Graduationwoot

Dragon Notes

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  UNDER CONSTRUCTION

Randomness & Probability


Waves


Subtopics


Discrete Random Variables

Probability Mass Function


Bernoulli
\(\ds p_X[k] =\left\{ \begin{array}{c} \begin{align} & 1-p & k=0 \\ & p & k=1 \end{align} \end{array} \right.\)
Binomial
\(\ds p_X[k]=\binom{M}{k}p^k (1-p)^{M-k},\quad k=0,1,...,M\)
Geometric
\(\ds p_X[k]=(1-p)^{k-1}p,\quad k=1,2,... \vphantom{\frac{{\lambda}^k}{k!}}\)
Poisson
\(\ds p_X[k]=e^{-\lambda}\frac{{\lambda}^k}{k!}, \quad k=0,1,...\)

Expected Value


For a discrete rv \(X\), its expected value/mean/average is given by
\(\vpl \ds E[X]=\sum_{i}x_ip_X[x_i]\)
May act as the best prediction of the outcome of a random experiment for a single trial.

Important rv \(\small{}E[X]\)'s
   [𝕯

3,4,5,6

]

\(\ds \bb{Bernoulli}\ \)\(E[X] =\hspace{3px}\)\(p\) \(\hspace{150px}\)\(\ds \bb{Geometric}\ \)\(E[X] =\hspace{3px}\)\(Mp\)
\(\ds \bb{Binomial}\ \)\(E[X] =\hspace{3px}\)\(1/p\) \(\hspace{150px}\)\(\ds \bb{Poisson}\ \)\(E[X] =\hspace{3px}\)\(\lambda\)


Function expected value
For an rv \(X\), the expected value of some function \(Y=g(X)\) is
\(\ds E[g(X)]=\sum_{i}g(x_i)p_X[x_i] \vplup\)
[Ex1] Given \(p_X[k]=1/5,\ 0\leq k\leq 4\), and \(Y=\t{sin}[(\pi /2)X]\), determine the PMF of \(Y\).

[Sol] Directly substituting,
\(\ds E[Y]=E[g(X)]=\frac{1}{5}\sum_{k=0}^{4}\Sin{\frac{\pi}{2}k}=\frac{1}{5}[0+1+0-1+0]=\bxred{0=E[Y]}\)


Variance


Given a discrete rv \(X\), its average squared deviation from the mean, variance, is defined as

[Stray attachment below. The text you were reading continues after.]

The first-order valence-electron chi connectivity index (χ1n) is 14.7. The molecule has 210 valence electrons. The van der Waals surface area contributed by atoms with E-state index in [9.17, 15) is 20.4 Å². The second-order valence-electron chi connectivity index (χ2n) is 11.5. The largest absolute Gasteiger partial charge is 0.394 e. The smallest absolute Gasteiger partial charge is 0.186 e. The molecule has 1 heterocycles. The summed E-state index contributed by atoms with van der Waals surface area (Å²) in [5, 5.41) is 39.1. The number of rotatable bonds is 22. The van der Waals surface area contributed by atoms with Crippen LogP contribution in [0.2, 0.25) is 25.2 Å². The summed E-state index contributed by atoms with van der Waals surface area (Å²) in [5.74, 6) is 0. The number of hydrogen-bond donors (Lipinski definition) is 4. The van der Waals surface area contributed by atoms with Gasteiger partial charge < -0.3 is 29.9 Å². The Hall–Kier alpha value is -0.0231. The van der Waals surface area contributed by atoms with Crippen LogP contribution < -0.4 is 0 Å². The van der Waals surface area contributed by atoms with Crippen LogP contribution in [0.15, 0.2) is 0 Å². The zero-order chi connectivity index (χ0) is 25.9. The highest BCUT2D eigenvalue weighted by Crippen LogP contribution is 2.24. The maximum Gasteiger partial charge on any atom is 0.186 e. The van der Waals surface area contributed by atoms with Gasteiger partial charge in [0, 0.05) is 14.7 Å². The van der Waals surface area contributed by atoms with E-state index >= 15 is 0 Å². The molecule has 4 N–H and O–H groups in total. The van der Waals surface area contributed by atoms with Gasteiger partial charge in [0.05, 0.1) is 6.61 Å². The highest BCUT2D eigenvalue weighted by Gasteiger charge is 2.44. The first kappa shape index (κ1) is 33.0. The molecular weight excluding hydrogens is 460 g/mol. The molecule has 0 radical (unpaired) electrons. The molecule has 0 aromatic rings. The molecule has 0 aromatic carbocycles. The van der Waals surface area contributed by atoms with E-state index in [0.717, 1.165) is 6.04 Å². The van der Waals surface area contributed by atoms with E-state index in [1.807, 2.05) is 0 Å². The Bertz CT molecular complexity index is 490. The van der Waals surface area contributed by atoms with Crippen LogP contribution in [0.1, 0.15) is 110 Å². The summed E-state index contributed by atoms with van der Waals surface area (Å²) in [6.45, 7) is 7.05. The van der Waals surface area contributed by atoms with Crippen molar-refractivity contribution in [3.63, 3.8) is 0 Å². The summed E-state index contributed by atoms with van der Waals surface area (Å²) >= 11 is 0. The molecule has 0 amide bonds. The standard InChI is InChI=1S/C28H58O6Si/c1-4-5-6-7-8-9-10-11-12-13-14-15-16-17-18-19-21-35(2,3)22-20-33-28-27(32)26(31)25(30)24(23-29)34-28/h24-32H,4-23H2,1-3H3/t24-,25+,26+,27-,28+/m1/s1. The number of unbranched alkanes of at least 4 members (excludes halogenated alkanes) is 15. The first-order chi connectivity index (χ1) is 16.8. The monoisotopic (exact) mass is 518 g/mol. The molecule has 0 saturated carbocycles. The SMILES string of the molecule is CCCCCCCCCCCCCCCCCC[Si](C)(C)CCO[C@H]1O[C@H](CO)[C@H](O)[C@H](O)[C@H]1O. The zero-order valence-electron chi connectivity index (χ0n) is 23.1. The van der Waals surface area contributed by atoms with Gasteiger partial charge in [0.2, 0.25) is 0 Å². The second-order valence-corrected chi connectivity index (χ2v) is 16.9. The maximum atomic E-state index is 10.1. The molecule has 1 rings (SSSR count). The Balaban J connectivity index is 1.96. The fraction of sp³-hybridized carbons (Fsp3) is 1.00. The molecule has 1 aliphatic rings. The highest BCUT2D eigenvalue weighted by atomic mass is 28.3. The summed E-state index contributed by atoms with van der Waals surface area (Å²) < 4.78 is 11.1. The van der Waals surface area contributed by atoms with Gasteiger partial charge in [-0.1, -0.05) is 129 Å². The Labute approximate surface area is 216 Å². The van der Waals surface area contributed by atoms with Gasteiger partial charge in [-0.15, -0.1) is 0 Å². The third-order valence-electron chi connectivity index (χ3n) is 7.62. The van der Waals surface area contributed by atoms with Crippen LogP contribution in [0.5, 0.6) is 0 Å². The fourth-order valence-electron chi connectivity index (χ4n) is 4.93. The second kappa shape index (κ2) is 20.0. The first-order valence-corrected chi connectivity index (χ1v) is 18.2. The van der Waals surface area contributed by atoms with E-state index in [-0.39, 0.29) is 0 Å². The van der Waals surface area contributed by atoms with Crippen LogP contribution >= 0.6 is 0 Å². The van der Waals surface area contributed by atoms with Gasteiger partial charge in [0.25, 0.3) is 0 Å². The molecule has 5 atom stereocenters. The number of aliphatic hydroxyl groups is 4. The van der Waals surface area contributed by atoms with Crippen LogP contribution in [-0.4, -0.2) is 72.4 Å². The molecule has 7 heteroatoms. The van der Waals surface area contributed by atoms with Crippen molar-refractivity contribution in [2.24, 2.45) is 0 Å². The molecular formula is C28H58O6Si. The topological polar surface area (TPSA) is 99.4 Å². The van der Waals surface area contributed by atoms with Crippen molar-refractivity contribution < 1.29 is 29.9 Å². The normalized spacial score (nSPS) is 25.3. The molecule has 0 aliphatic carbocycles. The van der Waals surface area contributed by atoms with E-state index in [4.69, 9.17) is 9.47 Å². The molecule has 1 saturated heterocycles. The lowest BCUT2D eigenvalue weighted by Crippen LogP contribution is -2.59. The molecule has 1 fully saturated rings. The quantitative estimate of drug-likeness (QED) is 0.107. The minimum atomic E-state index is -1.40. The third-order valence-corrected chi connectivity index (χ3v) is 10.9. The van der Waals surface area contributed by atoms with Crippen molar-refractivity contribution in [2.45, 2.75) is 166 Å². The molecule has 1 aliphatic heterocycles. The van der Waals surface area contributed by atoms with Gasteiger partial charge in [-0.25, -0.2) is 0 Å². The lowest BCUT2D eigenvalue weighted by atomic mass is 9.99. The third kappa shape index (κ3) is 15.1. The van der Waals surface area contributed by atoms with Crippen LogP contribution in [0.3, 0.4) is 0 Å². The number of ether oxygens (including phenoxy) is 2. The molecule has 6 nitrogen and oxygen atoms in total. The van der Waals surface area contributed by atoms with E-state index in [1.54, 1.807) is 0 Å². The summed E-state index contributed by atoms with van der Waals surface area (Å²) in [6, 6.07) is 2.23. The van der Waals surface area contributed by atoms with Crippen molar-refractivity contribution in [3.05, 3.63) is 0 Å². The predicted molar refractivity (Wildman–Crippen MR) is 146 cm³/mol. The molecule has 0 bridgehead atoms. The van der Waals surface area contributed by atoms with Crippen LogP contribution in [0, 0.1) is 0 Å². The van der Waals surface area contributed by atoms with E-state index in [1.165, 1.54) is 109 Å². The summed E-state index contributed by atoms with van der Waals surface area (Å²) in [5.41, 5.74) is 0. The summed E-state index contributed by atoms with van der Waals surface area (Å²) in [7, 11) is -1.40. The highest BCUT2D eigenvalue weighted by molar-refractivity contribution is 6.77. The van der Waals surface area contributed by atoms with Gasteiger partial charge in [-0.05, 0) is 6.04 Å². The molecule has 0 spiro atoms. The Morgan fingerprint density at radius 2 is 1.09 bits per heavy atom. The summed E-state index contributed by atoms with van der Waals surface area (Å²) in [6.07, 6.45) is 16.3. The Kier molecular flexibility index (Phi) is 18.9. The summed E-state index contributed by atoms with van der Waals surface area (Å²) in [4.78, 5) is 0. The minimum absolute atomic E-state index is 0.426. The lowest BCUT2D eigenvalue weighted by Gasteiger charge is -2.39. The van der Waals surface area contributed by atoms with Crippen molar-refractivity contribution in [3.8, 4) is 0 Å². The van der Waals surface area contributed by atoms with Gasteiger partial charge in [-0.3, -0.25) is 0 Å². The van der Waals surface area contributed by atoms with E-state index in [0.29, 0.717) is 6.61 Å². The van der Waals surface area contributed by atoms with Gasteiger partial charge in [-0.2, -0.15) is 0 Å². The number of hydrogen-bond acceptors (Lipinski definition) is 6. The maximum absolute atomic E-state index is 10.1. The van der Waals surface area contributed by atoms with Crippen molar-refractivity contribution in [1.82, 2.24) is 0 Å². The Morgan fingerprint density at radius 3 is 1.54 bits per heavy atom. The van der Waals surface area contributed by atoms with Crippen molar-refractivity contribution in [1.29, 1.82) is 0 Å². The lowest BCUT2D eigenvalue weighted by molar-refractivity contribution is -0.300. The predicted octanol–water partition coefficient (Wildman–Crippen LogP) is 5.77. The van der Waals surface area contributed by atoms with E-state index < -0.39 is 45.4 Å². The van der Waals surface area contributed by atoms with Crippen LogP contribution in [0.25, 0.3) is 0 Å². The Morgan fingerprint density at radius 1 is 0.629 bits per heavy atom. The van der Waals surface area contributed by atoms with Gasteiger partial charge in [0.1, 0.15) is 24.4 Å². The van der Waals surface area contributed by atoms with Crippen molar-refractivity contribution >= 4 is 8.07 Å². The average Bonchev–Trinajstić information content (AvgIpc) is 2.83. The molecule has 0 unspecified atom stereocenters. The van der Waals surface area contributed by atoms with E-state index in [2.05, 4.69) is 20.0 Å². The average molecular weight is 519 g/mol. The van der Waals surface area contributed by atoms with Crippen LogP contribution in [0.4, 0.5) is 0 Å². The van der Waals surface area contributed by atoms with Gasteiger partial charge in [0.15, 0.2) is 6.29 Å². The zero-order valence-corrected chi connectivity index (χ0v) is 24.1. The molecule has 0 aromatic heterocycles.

\(\vpl \ds \t{var}(X)=E[(X-E[X])^2]\)
From a PMF, the variance is
\(\ds \begin{align} \t{var}(X) &= \sum_{i}(x_i-E[X])^2p_X[x_i] \\ &= E[X^2]-E^2[X] \end{align}\)

[P0] Constant modification [P1] Nonlinear operator
\(\boxed{\begin{align} \t{var}(c) &= 0 \\ \t{var}(X+c) &= \t{var}(X) \\ \t{var}(cX) &= c^2\t{var}(X) \end{align}}\)
\(\boxed{\ds \var{X+Y} \neq \var{X}+\var{Y}}\)

Transformations


Given a discrete rv \(X\), a transformed rv \(Y=g(X)\) can be obtained from
\(\vpl \ds p_Y[y_i]=\sum_{\large{\{j:g(x_j)=y_i\}}}\ns{}p_X[x_j]\)
It's the sum of probabilities for all values of \(X=x_j\) that are mapped into \(Y=y_i\).
RHS reads: "Sum \(p_X[x_j]\) for all \(j\) such that \(g(x_j)=y_i\)"

[Ex1]\(\hspace{1px}\) Many-to-one transformation

\(\vplup\)Let the transformation be \(Y=g(X)=X^2\) which is defined on the sample spaces \(S_X={-1,0,1}\) so that \(S_Y={0,1}\). Clearly, \(g(x_j)=x_j^2=0\) only for \(x_j=0\). Hence,
\(p_Y[0]=p_X[0]\)

However, \(g(x_j)=x_j^2=1\) for \(x_j=-1\) and \(x_j=1\). Thus, we have
\(\ds \begin{align} p_Y[1] &= \sum_{\large{}x_j:x_j^2=1}\ns{}p_X[x_j] \\ &= p_X[-1]+p_X[1] \end{align}\)
Thus, \(p_Y[y_i]\) was determined by summing the probabilities of all the \(x_j\t{'}\)s that map into \(y_i\) via the transformation \(y=g(x)\).

[Ex2]\(\hspace{1px}\) Given a PMF \(p_X[k]=1/5,\ 0\leq k \leq 4,\) and rv \(Y=\t{sin}[(\pi /2)X]\), determine \(p_Y[k]\).

[Sol] Determine which values of \(X\) yield a given \(Y\vplup\), and sum probabilities in that mapping: